More than 100 attend Senior Summit to discuss issues facing aging LGBTs

Senior Summit

The first Senior Summit for Aging LGBT was held on Saturday at Senior Source on Harry Hines Boulevard. More than 100 people attended.

Population estimates from the Census Bureau show there are about 371,000 LGBT people 45 years and older in Texas and 60,000 in Dallas County. Organizers of the summit called those figures an upcoming crisis in the LGBT community.

“We’ve been focused for 35 years on HIV/AIDS,” said organizer Cannon Flowers. “We’ve ignored trans people, elders and youth.”

Among the biggest fears addressed was gays and lesbians having to go back into the closet to live safely in assisted living or nursing facilities. As the baby boomer generation ages, more people who were never in the closet and don’t know how to live in the closet or who fought for equality refuse to live miserably pretending to be someone they’re not.

Several approaches were offered.

Rob Emery discussed plans for an Oak Lawn area assisted living facility. He said management is not a problem. Nor is financing. The biggest obstacle at this point is securing the right property. Two are currently being negotiated.

Sharyn Fein is CEO of Ed-U-Care and its Bridge Building Network supports marginalized groups like the LGBT community by encouraging healthy living choices through education, cultural sensitivity training, exploration and self- awareness. She talked about working with existing nonprofits to provide services of interest to LGBT elders.

Lambda Legal Community Educator Omar Narvaez spoke about case work his organization is doing for LGBT elders. Social Security is one of the federal programs that still doesn’t offer equal benefits to gay and straight couples.

Other speakers included Bart Poche who spoke about research going on at University of North Texas on LGBT elders and the Rev. Steve Sprinkle gave the morning’s keynote address.

A second summit dealing more specifically with some of the issues addressed in smaller breakout sessions is being planned.

—  David Taffet

Resource Center and Fairness Fort Worth ask reps to protect LGBT elderly

Cece_Cox

Cece Cox

Resource Center and Fairness Fort Worth reached out to Rep. Marc Veasey and Rep. Eddie Bernice Johnson to add LGBT-specific protections to Medicaid’s Home and Community-Based Services programs for seniors. Veasey represents U.S. District House 33, and Johnson represents U.S. District House 30.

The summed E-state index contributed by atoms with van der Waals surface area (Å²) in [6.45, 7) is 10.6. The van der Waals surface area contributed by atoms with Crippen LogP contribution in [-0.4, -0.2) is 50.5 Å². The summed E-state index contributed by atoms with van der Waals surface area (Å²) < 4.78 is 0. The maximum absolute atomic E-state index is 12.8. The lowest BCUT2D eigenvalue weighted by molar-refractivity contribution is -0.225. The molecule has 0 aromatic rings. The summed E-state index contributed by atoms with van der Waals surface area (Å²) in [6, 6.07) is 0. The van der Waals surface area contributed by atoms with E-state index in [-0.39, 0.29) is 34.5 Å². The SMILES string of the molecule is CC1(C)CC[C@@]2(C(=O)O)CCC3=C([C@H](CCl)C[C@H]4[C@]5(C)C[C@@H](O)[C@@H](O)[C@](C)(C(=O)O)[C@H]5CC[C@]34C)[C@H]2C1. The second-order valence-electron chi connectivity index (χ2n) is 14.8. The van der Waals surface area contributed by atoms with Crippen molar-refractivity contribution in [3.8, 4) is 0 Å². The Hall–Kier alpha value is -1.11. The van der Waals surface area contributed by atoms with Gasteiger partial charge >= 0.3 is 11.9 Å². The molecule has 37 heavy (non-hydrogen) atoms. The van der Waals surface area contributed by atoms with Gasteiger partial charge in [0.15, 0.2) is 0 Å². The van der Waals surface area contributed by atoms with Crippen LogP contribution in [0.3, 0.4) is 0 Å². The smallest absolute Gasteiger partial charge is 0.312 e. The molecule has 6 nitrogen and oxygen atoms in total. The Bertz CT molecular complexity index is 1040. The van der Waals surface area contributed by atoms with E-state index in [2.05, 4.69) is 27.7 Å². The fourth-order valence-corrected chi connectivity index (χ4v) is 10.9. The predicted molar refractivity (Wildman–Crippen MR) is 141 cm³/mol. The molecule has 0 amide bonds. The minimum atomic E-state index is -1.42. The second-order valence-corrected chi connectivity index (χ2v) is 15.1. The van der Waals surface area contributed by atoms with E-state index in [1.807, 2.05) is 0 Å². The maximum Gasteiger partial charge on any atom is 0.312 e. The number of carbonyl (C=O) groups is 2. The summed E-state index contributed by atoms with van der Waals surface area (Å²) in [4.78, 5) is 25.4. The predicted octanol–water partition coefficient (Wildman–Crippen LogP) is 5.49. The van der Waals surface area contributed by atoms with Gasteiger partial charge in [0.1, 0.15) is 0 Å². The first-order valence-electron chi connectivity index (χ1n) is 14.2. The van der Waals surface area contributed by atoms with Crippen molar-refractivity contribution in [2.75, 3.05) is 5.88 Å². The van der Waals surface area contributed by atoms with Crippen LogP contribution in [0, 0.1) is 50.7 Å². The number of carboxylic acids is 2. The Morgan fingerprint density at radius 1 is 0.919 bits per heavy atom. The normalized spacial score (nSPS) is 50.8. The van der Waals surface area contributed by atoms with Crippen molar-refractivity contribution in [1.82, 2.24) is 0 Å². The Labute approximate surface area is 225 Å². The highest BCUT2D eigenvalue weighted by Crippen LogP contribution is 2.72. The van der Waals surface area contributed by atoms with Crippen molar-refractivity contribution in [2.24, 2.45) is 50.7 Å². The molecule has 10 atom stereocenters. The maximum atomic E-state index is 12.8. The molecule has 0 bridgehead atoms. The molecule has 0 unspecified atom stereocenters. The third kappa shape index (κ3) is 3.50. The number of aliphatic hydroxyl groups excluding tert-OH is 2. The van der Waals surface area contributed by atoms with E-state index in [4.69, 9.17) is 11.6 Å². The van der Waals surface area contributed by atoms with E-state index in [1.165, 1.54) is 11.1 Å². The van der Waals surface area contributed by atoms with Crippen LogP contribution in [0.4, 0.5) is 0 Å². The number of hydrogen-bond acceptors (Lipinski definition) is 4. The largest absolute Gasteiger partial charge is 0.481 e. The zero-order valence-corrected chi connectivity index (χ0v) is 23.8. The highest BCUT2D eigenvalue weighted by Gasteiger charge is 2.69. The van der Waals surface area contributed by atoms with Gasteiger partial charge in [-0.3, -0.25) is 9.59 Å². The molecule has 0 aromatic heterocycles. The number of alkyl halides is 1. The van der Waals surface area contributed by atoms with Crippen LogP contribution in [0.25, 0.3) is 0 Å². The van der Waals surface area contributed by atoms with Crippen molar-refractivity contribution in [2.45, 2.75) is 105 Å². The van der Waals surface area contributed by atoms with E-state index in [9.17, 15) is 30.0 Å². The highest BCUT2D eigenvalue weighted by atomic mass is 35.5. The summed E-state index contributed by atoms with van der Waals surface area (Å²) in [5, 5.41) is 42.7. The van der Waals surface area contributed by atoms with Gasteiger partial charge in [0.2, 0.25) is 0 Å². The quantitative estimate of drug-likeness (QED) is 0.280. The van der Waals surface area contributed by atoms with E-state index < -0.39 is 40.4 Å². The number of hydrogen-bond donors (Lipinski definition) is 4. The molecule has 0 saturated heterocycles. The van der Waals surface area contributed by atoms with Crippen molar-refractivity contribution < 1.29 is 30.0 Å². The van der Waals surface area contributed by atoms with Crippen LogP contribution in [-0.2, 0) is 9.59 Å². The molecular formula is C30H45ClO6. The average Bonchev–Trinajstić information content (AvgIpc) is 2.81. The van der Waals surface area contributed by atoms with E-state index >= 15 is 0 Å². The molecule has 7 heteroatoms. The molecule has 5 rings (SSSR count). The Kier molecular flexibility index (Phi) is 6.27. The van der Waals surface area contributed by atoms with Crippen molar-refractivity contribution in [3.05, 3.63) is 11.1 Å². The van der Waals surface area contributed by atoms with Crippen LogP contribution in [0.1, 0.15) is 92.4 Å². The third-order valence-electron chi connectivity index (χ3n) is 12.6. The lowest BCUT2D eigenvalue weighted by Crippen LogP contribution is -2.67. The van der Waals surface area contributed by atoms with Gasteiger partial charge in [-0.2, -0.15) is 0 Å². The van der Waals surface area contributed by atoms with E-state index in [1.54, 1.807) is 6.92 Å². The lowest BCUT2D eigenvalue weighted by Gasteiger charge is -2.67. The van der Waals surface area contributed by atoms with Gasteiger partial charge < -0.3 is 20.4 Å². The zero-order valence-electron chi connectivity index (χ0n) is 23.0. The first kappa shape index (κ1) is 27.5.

The National Senior Citizens Law Center issued a report in 2011 that found LGBT seniors often went back into the closet to protect themselves in healthcare facilities. Many endured verbal and phyical abuse by other residents and staff.

RC’s CEO Cece Cox and FFW’s President David Mack Henderson asked Veasey and Johnson to encourage HHS to amend its rules to protect LGBT seniors.

Their letter is below:

RC FFW

 

—  David Taffet

“Gen Silent” explores challenges facing the elderly LGBT community

Gen Silent PosterThere are almost 38 million LGBT Americans over the age of 65. This number is expected to double by 2030. Yet in a Fenway Institute study fifty percent of nursing home workers said that their co-workers are intolerant of LGBT people. That collision of a rapidly aging queer population and a nursing home system ill-prepared to serve them is explored in Gen Silent, a documentary showing at the GLBT Cultural Center (401 Branard) on Thursday, January 26, at 6:30 pm.

Gen Silent, from award-winning director and documentary filmmaker Stu Maddux, follows six LGBT seniors as they struggle to make decisions about their twilight years. These seniors put a face on what experts in the film call an epidemic: gay, lesbian, bisexual and transgender seniors so afraid of discrimination in long-term health care that many go back into the closet.

Gen Silent startlingly discovers how oppression in the years before Stonewall now leaves many elders not just afraid but dangerously isolated and at risk on not receiving medical care. The film shows the wide range in quality of paid caregivers –from those who are specifically trained to make LGBT seniors feel safe, to the other end of the spectrum, where LGBT elders face discrimination, neglect or abuse, including shocking bed-side attempts by staff to persuade seniors to give up their “sinful” lifestyles.

This free screening will be followed by a call-to-action and panel discussion with some of Houston’s GLBT senior leaders.

View the trailer for Gen Silent after the break.

—  admin

Who’ll be there when you’re an LGBT senior?

LGBT seniors are more likely to be single, childless and reliant on a family of choice than their straight counterparts, according to Resource Center Dallas. Without traditional support systems, many end up in long-term care facilities. But little research is available on the experiences of older LGBT Americans in these facilities.

Tonight at the Resource Center, associate executive director Lee Taft will present the findings of a recent report called, “LGBT Older Adults in Long-Term Care Facilities,” a collaboration between several national LGBT and senior organizations.

Taft will also discuss gaps in senior care in Dallas and how to address those gaps. The program, called “LGBT Older Adults: Who Will Be There For You?” is hosted by RCD’s GLBT+Aging Interest Network, or GAIN. It runs from 6:30 to 8 p.m. at the Resource Center, 2701 Reagan St. in Dallas. Snacks and beverages will be served. For more info about GAIN, call 214-528-0144 or email gain@rcdallas.org.

—  John Wright